Winner of the 1999 Pulitzer Prize for Drama, the New York Drama Critics Circle Award, the Drama Desk Award, the Outer Critics Circle Award, the Lucille Lortel Award, and the Oppenheimer Award
Margaret Edson’s powerfully imagined Pulitzer Prize–winning play examines what makes life worth living through her exploration of one of existence’s unifying experiences—mortality—while she also probes the vital importance of human relationships. What we as her audience take away from this remarkable drama is a keener sense that, while death is real and unavoidable, our lives are ours to cherish or throw away—a lesson that can be both uplifting and redemptive. As the playwright herself puts it, “The play is not about doctors or even about cancer. It’s about kindness, but it shows arrogance. It’s about compassion, but it shows insensitivity.”
In Wit, Edson delves into timeless questions with no final answers: How should we live our lives knowing that we will die? Is the way we live our lives and interact with others more important than what we achieve materially, professionally, or intellectually? How does language figure into our lives? Can science and art help us conquer death, or our fear of it? What will seem most important to each of us about life as that life comes to an end?
The immediacy of the presentation, and the clarity and elegance of Edson’s writing, make this sophisticated, multilayered play accessible to almost any interested reader.
As the play begins, Vivian Bearing, a renowned professor of English who has
spent years studying and teaching the intricate, difficult Holy Sonnets of the
seventeenth-century poet John Donne, is diagnosed with advanced ovarian cancer. Confident of her ability to stay in control of events, she brings to her illness the same intensely rational and painstakingly methodical approach that has guided her stellar academic career. But as her disease and its excruciatingly painful treatment inexorably progress, she begins to question the single-minded values and standards that have always directed her, finally coming to understand the aspects of life that make it truly worth living.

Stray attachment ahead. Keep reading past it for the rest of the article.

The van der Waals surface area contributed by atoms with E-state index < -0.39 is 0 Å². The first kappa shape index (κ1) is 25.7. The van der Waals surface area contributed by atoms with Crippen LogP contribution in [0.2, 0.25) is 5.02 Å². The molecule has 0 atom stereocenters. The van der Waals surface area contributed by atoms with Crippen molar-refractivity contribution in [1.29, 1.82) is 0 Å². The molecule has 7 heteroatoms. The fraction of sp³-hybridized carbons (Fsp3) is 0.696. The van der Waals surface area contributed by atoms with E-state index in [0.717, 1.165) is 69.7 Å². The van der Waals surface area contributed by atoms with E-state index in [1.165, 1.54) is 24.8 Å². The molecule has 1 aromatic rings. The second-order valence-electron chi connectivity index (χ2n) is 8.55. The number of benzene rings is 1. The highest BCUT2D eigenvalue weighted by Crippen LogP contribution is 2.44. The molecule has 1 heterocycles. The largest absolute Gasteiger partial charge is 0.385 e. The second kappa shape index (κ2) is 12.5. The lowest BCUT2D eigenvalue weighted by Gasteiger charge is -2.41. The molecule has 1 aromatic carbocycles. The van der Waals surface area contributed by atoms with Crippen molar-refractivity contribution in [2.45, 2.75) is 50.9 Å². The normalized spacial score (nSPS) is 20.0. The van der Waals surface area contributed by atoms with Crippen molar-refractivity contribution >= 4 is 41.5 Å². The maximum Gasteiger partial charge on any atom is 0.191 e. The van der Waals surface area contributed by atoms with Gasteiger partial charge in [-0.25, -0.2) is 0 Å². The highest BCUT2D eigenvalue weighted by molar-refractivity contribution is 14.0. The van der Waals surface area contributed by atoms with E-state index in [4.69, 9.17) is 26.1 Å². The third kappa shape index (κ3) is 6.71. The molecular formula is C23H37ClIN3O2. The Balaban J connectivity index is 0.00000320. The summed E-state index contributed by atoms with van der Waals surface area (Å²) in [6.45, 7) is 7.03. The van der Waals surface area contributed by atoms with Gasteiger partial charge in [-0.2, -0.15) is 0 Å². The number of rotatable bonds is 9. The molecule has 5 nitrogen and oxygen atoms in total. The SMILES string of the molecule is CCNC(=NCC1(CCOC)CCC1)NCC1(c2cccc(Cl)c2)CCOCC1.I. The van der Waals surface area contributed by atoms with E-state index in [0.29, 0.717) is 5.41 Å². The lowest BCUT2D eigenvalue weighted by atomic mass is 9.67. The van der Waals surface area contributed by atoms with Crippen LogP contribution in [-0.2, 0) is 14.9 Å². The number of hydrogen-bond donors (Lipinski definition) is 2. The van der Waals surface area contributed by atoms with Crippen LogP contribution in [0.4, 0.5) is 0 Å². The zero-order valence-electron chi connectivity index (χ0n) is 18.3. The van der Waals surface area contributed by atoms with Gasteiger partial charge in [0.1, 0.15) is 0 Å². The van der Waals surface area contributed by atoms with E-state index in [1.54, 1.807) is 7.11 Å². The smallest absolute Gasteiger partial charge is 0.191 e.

is that rare beast: art that engages both the heart and the mind. "It is not my intention to give away the plot," Vivian Bearing, Ph.D., announces near the beginning of Margaret Edson's Pulitzer Prize-winning play, "but I think I die at the end. They've given me less than two hours." For two hours, this famed Donne scholar takes center stage, interrupting her doctors, nurses, and students to explicate her own story, its metaphors and conceits. Recently diagnosed with late-stage ovarian cancer, she is being treated with an experimental drug cocktail administered in "eight cycles. Eight neat little strophes." The chemo makes her feel worse than she ever thought possible; in fact, the treatment is making her sick, not the disease--an irony she says she'd appreciate in a Donne sonnet, if not so much in life.
Throughout, Vivian finds, the doctors study and discuss her body like a text: "Once I did the teaching, now I am taught. This is much easier. I just hold still and look cancerous. It requires less acting every time." As her time draws to a close, a sea change begins to work in the way Vivian thinks about life, death, and indeed, Donne. His complex, tightly knotted poems have always been a puzzle for her formidable intellect, a chance to display "verbal swordplay" and wit. Her sickness presents an entirely different challenge. A powerful, prickly personality, capable of dry asides even during a bout of gut-wrenching nausea ("You may remark that my vocabulary has taken a turn for the Anglo-Saxon"), Vivian develops a new appreciation for the simple, the maudlin, the kind. Not to give away the plot, but the final moments in Margaret Edson's debut are as wrenching--as human--as anything in recent drama. --Mary Park